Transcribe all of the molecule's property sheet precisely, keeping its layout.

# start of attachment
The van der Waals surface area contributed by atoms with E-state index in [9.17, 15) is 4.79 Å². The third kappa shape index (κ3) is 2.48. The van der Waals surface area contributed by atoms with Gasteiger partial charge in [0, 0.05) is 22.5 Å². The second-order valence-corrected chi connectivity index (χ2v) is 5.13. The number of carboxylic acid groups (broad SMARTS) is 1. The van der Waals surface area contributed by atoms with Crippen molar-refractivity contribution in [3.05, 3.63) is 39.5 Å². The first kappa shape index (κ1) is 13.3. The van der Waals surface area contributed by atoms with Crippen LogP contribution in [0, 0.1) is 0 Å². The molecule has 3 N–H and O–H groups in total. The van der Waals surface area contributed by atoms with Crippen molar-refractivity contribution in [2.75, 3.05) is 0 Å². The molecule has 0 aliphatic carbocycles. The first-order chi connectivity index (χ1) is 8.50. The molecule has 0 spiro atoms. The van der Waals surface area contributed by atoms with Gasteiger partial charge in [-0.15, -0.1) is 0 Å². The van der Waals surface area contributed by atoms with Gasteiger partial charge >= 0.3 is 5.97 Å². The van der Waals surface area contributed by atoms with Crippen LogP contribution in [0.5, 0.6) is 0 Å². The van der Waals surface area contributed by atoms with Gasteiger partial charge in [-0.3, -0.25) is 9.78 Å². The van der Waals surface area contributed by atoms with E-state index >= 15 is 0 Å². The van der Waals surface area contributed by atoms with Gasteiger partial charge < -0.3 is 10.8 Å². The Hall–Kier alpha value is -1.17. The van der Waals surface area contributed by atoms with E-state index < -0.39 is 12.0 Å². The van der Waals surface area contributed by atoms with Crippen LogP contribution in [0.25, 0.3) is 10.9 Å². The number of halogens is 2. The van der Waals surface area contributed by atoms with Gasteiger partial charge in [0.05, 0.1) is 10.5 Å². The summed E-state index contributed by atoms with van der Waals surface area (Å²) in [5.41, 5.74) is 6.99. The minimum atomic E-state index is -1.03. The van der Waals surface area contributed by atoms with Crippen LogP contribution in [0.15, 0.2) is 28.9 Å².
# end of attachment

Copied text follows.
The van der Waals surface area contributed by atoms with E-state index in [9.17, 15) is 4.79 Å². The third kappa shape index (κ3) is 2.48. The van der Waals surface area contributed by atoms with Gasteiger partial charge in [0, 0.05) is 22.5 Å². The second-order valence-corrected chi connectivity index (χ2v) is 5.13. The number of carboxylic acid groups (broad SMARTS) is 1. The van der Waals surface area contributed by atoms with Crippen molar-refractivity contribution in [3.05, 3.63) is 39.5 Å². The first kappa shape index (κ1) is 13.3. The van der Waals surface area contributed by atoms with Crippen LogP contribution in [0, 0.1) is 0 Å². The molecule has 3 N–H and O–H groups in total. The van der Waals surface area contributed by atoms with Crippen molar-refractivity contribution in [2.75, 3.05) is 0 Å². The molecule has 0 aliphatic carbocycles. The first-order chi connectivity index (χ1) is 8.50. The molecule has 0 spiro atoms. The van der Waals surface area contributed by atoms with Gasteiger partial charge in [-0.15, -0.1) is 0 Å². The van der Waals surface area contributed by atoms with Gasteiger partial charge >= 0.3 is 5.97 Å². The van der Waals surface area contributed by atoms with Crippen LogP contribution in [0.5, 0.6) is 0 Å². The van der Waals surface area contributed by atoms with Gasteiger partial charge in [-0.3, -0.25) is 9.78 Å². The van der Waals surface area contributed by atoms with E-state index >= 15 is 0 Å². The van der Waals surface area contributed by atoms with Gasteiger partial charge < -0.3 is 10.8 Å². The Hall–Kier alpha value is -1.17. The van der Waals surface area contributed by atoms with E-state index < -0.39 is 12.0 Å². The van der Waals surface area contributed by atoms with Crippen LogP contribution in [0.25, 0.3) is 10.9 Å². The number of halogens is 2. The van der Waals surface area contributed by atoms with Gasteiger partial charge in [0.05, 0.1) is 10.5 Å². The summed E-state index contributed by atoms with van der Waals surface area (Å²) in [5.41, 5.74) is 6.99. The minimum atomic E-state index is -1.03. The van der Waals surface area contributed by atoms with Crippen LogP contribution in [0.15, 0.2) is 28.9 Å².